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BMC Infectious Diseases

Open Access

Particular evolution of newborns exposed to HIV/AIDS in the Romanian cohort

  • Mariana Mărdărescu1Email author,
  • Adrian Streinu-Cercel1, 2,
  • Cristina Petre1,
  • Ruxandra Neagu-Drăghicenoiu1,
  • Rodica Ungurianu1,
  • Sorin Petrea1,
  • Ana Maria Tudor1, 2,
  • Alina Cibea1,
  • Delia Vlad1,
  • Carina Matei1,
  • Marieta Iancu1,
  • Alexandra Mărdărescu3,
  • Ioana Anca4,
  • Cosmina Cristea4 and
  • Mihai Mitran5
BMC Infectious Diseases201313(Suppl 1):P3

https://doi.org/10.1186/1471-2334-13-S1-P3

Published: 16 December 2013

Background

HIV infection in Romania has always stood for a particular event compared to Western and Central Europe epidemics. The specificity of the Romanian epidemic lays in a high rate of incidence in children, registered at the end of 1980s and beginning of 1990s, otherwise known as the “epidemiological accident”. Over 70% of people living with HIV/AIDS (PLWHA) in Romania are long term survivors. The main objectives of our prospective study were to assess the incidence of congenital malformations in children born to HIV positive mothers from the Romanian cohort of long-term survivors; to determine whether an increase in this incidence is correlated with: HIV infection per se, the length of HIV infection, antiretroviral therapy (ART), use of “so called” legal drugs (ethnobotanics), HIV+ART, HIV+ART+ethnobotanics.

Methods

In two different groups of patients we assessed the following parameters: gestational age, weight at birth, Apgar score, clinical development, ultrasound exams at birth and at 18 months (Aloka Pro Sound SSD-550 SV).

Results

The first study group comprised 150 children to 485 HIV positive mothers (35% of all children evaluated in the time span: 2000-2011); the control group was made up of 75 children to non-HIV mothers (4% of all children admitted at the Institute for Mother and Child Protection “Alfred Rusescu”, Bucharest).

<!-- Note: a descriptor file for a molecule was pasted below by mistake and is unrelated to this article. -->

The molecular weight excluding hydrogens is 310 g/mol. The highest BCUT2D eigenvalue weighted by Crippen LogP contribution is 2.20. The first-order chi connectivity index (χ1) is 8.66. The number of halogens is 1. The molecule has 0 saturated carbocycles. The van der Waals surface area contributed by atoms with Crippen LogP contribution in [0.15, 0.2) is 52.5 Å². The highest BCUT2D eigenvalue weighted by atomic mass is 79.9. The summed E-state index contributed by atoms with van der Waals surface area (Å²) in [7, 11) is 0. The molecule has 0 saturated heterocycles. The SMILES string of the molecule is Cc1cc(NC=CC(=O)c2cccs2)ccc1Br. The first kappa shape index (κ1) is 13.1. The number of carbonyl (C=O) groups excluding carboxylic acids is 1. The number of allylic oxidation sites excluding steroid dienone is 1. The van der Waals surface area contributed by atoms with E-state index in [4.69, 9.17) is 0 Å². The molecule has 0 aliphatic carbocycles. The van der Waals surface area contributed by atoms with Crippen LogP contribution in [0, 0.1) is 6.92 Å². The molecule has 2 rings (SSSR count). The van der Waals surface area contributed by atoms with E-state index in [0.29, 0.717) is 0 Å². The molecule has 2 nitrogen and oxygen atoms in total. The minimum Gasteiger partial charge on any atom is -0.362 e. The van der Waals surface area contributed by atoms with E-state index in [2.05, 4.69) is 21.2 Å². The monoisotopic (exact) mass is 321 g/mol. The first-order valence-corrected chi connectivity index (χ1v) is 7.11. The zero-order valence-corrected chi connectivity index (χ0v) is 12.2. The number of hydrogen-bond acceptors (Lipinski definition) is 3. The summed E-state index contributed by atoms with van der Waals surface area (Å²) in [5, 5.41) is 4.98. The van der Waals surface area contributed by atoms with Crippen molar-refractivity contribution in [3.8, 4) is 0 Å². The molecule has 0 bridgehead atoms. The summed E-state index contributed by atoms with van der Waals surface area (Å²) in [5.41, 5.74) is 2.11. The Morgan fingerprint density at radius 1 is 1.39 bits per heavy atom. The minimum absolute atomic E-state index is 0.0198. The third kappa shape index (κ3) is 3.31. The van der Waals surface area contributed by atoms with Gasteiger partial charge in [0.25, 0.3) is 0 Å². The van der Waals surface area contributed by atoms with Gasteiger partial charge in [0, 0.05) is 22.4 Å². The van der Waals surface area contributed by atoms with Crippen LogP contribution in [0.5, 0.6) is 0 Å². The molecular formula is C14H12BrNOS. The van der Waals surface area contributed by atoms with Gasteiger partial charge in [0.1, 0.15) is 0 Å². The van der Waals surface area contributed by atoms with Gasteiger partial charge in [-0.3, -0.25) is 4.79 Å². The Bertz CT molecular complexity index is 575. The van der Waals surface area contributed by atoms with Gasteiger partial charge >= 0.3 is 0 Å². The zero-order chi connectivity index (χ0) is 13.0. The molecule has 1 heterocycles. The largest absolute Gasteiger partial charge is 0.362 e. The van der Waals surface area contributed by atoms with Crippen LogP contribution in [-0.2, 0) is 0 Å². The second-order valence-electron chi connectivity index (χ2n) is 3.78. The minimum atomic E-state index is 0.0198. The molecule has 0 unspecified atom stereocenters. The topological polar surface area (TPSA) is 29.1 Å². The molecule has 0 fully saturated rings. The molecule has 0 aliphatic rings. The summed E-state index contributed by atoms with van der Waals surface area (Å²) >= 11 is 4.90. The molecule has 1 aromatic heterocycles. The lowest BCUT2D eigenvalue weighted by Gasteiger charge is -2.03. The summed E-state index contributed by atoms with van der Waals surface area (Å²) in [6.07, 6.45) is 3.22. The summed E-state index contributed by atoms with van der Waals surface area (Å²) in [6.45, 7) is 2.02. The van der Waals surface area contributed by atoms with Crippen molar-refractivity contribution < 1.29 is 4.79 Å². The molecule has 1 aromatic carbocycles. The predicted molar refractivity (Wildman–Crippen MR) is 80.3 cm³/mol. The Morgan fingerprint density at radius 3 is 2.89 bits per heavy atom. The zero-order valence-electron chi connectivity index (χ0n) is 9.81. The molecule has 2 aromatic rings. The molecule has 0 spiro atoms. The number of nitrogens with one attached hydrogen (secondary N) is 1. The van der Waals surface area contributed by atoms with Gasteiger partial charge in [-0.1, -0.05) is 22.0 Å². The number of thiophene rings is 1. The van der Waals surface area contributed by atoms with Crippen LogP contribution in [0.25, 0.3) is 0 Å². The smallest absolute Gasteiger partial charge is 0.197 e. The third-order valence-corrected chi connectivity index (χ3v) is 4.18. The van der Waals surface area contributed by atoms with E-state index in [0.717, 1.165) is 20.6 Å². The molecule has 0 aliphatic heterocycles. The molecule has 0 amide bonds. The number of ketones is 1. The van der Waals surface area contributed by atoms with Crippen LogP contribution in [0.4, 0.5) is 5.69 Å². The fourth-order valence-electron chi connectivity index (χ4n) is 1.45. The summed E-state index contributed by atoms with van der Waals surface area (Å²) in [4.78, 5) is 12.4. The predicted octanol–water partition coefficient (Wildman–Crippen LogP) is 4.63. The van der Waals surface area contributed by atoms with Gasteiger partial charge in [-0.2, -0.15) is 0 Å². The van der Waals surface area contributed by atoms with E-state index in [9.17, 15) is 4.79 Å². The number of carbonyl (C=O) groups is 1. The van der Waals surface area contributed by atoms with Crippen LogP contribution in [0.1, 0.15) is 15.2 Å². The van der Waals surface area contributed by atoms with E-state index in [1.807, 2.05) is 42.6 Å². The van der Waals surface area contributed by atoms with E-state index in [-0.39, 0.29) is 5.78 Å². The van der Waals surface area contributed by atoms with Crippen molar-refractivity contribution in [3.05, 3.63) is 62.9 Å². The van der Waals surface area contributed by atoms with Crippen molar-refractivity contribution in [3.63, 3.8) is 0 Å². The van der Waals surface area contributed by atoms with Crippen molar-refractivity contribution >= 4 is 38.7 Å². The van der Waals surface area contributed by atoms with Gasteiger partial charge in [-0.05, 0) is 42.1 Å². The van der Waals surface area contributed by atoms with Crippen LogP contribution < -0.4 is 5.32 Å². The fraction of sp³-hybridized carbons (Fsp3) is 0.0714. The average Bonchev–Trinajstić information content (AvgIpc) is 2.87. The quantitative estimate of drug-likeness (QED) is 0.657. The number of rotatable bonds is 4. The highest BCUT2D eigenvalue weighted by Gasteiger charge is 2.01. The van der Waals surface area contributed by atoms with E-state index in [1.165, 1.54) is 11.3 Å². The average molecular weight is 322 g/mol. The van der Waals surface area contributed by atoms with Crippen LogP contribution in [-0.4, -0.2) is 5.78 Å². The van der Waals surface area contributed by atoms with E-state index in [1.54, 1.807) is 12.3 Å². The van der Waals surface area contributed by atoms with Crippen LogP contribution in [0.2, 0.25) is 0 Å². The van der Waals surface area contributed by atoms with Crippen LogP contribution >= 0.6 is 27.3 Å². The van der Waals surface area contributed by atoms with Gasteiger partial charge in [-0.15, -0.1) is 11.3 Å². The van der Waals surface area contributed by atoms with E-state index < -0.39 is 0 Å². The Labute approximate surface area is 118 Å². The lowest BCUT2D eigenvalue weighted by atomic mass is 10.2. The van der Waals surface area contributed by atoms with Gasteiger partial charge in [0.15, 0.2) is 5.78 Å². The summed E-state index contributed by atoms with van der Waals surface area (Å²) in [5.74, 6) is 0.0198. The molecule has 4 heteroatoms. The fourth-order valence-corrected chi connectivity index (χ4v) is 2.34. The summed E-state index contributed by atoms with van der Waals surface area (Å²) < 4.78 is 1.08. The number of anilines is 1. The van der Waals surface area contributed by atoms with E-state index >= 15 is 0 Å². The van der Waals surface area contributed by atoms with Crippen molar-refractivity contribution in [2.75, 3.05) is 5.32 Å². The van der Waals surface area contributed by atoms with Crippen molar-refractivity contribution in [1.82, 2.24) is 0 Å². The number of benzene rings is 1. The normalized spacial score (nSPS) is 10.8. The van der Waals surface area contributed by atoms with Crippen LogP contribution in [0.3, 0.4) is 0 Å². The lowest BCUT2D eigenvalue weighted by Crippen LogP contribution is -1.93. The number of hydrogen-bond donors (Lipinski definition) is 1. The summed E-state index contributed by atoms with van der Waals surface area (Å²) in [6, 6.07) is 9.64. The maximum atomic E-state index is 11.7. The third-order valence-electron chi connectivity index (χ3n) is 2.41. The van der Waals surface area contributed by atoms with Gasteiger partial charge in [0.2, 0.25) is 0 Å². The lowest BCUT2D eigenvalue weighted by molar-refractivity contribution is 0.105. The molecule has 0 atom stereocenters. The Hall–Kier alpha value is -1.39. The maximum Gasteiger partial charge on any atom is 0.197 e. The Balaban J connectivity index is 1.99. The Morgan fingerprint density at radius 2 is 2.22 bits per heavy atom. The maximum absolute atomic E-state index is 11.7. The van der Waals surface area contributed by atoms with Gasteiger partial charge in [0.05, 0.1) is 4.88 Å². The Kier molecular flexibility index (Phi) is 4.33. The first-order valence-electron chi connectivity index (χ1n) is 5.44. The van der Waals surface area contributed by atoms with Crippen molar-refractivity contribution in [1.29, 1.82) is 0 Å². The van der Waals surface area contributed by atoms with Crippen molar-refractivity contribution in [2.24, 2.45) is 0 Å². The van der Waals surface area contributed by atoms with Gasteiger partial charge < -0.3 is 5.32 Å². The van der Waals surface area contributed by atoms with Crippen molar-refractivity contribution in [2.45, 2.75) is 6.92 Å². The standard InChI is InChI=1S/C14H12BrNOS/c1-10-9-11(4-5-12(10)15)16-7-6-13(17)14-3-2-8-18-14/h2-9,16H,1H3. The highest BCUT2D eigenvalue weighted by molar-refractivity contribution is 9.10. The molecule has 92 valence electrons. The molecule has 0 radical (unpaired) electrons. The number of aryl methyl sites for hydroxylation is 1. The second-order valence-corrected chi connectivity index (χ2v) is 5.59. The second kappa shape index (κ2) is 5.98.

In the study group, 64 children (42.66% of the exposed children) were diagnosed with different malformations. The most prevalent was atrial septal defect but there were several complex cardiac malformations. Out of the 75 children in the control group, 14 malformations (19.73%) and 11 cardiac malformations (15%) were detected. A first statistical evaluation revealed that the incidence of cardiac malformations in the exposed children group is not statistically different to the control group (p=0.11), the complexity grade being higher. A statistically significant difference is observable for the other types of malformations (p<0.01).

Conclusion

The impact of antiretroviral treatment and HIV infection on the fetus and newborn represents a continuously debated topic throughout the world. However, one cannot exclude the duration of the mother’s disease, especially for Romania’s epidemic particularities, that are to be further studied. Within this context, in order to better comprehend the evolution of mother to child transmission, a program has recently been launched, namely The National Registry for the surveillance of HIV pregnant women and perinatally exposed newborns.

Authors’ Affiliations

(1)
National Institute for Infectious Diseases “Prof. Dr. Matei Bals”, Bucharest, Romania
(2)
Carol Davila University of Medicine and Pharmacy, Bucharest, Romania
(3)
Romanian HIV/AIDS Centre, National Institute for Infectious Diseases “Prof. Dr. Matei Balş”, Bucharest, Romania
(4)
Institute for Mother and Child Protection “Alfred Rusescu”, Bucharest, Romania
(5)
Clinical Hospital for Obstetrics and Gynecology “Prof. Dr. Panait Sârbu”, Bucharest, Romania

Copyright

© Mărdărescu et al; licensee BioMed Central Ltd. 2013

This article is published under license to BioMed Central Ltd. This is an Open Access article distributed under the terms of the Creative Commons Attribution License (http://creativecommons.org/licenses/by/2.0), which permits unrestricted use, distribution, and reproduction in any medium, provided the original work is properly cited.

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